Uneasy Listening // Dr. Susan Schuppli
Acting Director, Centre for Research Architecture
The use of the term “drone” to describe UAVs has came about as the result of a visual schema rather than by acoustic filiation, as is most often presumed. However, this etymological confusion involving the reordering of vision and sound is, I argue, folded into the very political reorganization of drone warfare taking place today, with its attendant claims regarding the minimal impact of unmanned aerial violence upon civilian life. Drone vision is arguably precise, but drone sonics are vague and diffused—producing a difference in both degree and kind of injury. While the targeting accuracy of Predator and Reaper drones is conjoined to their ability to send almost instantaneous information back to operators who observe terrestrial life in FATA, Pakistan on screens sometimes thousands of kilometers away, their sonic impact is dispersed across village populations and ranges in volume from debilitating to benign, depending upon the aerial proximity of the drone and the varying acoustic properties and contours of the ground, which effect the manner in which sound waves are absorbed and bounced around. The objective of visual surveillance is, in short, directed towards a vertical event—a laser-guided missile strike—whereas the by-product of such drone vision manifests itself as a horizontal distribution of acoustic emissions at varying intensities of amplification, resulting in more psychological distress than physical injury. When a Hellfire missile attack suddenly emerges out of this atmospheric “drone,” it temporarily reorganizes the fields of both vision and sound as the impact is converted into a penetrating acoustic singularity and the visual field redistributed through the violent disarticulation of bodies and buildings that begin to merge with ground.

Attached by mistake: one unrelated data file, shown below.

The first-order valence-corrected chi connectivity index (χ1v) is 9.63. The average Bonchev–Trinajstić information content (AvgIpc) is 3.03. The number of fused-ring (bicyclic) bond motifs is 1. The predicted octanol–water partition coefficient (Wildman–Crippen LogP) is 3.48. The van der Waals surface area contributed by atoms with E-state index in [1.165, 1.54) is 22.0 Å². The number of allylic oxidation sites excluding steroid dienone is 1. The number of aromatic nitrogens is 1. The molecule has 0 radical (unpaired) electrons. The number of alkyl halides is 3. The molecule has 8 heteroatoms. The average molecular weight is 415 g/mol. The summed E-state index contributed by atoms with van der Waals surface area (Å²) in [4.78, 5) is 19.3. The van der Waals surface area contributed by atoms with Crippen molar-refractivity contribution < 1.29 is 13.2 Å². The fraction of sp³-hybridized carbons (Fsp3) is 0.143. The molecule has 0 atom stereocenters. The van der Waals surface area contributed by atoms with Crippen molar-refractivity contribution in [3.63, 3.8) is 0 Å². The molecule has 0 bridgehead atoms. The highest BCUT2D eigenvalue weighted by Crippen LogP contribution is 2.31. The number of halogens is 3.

The body as a sensor: Sonic and Somatic translations of the B’tselem Video Archive // Tom Tlalim & Arkadi Zaides
Tom Tlalim: Artist, PhD Candidate Goldsmiths University of London
Arkadi Zaides: Choreographer, Performer
In 2007 the Israeli Information Center for Human Rights in the Occupied Territories (B’Tselem) launched the project “Armed with Cameras”, where Palestinians living in areas prone to conflict are provided with video cameras with which to document human rights violations. This archive of filmed testimonies is the subject of Tom Tlalim and Arkadi Zaides collaborative research into inscriptions of the political conflict on the voice, aural space, and on the human body. Understanding the territorial dynamics of this region requires dynamic means of investigation that can probe the continuous modulations of social and spatial flows, in the collision with the resonances of powerful institutions. This practice-based research proposes sound and choreographical research as material devices with which to probe to the political dynamics of the region and their affect on the Israeli society. In this talk, Tlalim and Zaides speak in dialogue on questions that emerge from this research.
Mediatized Performance: The Performing Body and New Media Art is funded by the Media and Communications Department, Goldsmiths College and is supported by Goldsmiths College Graduate School and the Media and Communications Department, Goldsmiths College.
For more information please contact Phaedra Shanbaum at email@example.com